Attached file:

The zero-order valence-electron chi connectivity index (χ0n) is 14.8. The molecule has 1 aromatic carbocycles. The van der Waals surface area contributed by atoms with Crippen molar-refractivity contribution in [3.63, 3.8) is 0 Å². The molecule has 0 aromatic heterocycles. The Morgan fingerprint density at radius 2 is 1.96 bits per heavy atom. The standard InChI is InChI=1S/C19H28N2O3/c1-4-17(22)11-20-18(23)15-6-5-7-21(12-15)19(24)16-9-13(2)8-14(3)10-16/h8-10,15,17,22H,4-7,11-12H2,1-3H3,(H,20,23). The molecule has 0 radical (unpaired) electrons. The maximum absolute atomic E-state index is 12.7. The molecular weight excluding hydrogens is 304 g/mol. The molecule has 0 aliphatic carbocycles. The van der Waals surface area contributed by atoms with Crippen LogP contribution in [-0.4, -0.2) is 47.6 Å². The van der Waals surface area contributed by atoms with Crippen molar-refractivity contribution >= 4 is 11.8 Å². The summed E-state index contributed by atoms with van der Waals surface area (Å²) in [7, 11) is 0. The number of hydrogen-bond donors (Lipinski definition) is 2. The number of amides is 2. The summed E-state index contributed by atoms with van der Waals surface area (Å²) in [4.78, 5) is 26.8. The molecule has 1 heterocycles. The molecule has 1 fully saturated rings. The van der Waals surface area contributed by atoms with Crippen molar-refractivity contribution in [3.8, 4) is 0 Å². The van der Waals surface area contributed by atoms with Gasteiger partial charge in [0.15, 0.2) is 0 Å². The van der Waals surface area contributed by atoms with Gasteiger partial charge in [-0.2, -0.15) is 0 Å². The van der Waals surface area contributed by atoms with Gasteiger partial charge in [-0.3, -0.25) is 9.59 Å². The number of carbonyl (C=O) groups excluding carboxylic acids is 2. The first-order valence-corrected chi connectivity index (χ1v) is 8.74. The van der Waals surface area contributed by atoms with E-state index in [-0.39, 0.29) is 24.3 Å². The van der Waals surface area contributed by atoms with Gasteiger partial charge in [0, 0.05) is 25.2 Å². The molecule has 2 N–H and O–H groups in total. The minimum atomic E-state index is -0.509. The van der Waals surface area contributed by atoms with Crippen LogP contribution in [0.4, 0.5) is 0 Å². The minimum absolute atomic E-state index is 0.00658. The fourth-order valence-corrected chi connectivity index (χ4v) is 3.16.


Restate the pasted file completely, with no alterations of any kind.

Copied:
The zero-order valence-electron chi connectivity index (χ0n) is 14.8. The molecule has 1 aromatic carbocycles. The van der Waals surface area contributed by atoms with Crippen molar-refractivity contribution in [3.63, 3.8) is 0 Å². The molecule has 0 aromatic heterocycles. The Morgan fingerprint density at radius 2 is 1.96 bits per heavy atom. The standard InChI is InChI=1S/C19H28N2O3/c1-4-17(22)11-20-18(23)15-6-5-7-21(12-15)19(24)16-9-13(2)8-14(3)10-16/h8-10,15,17,22H,4-7,11-12H2,1-3H3,(H,20,23). The molecule has 0 radical (unpaired) electrons. The maximum absolute atomic E-state index is 12.7. The molecular weight excluding hydrogens is 304 g/mol. The molecule has 0 aliphatic carbocycles. The van der Waals surface area contributed by atoms with Crippen LogP contribution in [-0.4, -0.2) is 47.6 Å². The van der Waals surface area contributed by atoms with Crippen molar-refractivity contribution >= 4 is 11.8 Å². The summed E-state index contributed by atoms with van der Waals surface area (Å²) in [7, 11) is 0. The number of hydrogen-bond donors (Lipinski definition) is 2. The number of amides is 2. The summed E-state index contributed by atoms with van der Waals surface area (Å²) in [4.78, 5) is 26.8. The molecule has 1 heterocycles. The molecule has 1 fully saturated rings. The van der Waals surface area contributed by atoms with Crippen molar-refractivity contribution in [3.8, 4) is 0 Å². The van der Waals surface area contributed by atoms with Gasteiger partial charge in [0.15, 0.2) is 0 Å². The van der Waals surface area contributed by atoms with Gasteiger partial charge in [-0.2, -0.15) is 0 Å². The van der Waals surface area contributed by atoms with Gasteiger partial charge in [-0.3, -0.25) is 9.59 Å². The number of carbonyl (C=O) groups excluding carboxylic acids is 2. The first-order valence-corrected chi connectivity index (χ1v) is 8.74. The van der Waals surface area contributed by atoms with E-state index in [-0.39, 0.29) is 24.3 Å². The van der Waals surface area contributed by atoms with Gasteiger partial charge in [0, 0.05) is 25.2 Å². The molecule has 2 N–H and O–H groups in total. The minimum atomic E-state index is -0.509. The van der Waals surface area contributed by atoms with Crippen LogP contribution in [0.4, 0.5) is 0 Å². The minimum absolute atomic E-state index is 0.00658. The fourth-order valence-corrected chi connectivity index (χ4v) is 3.16.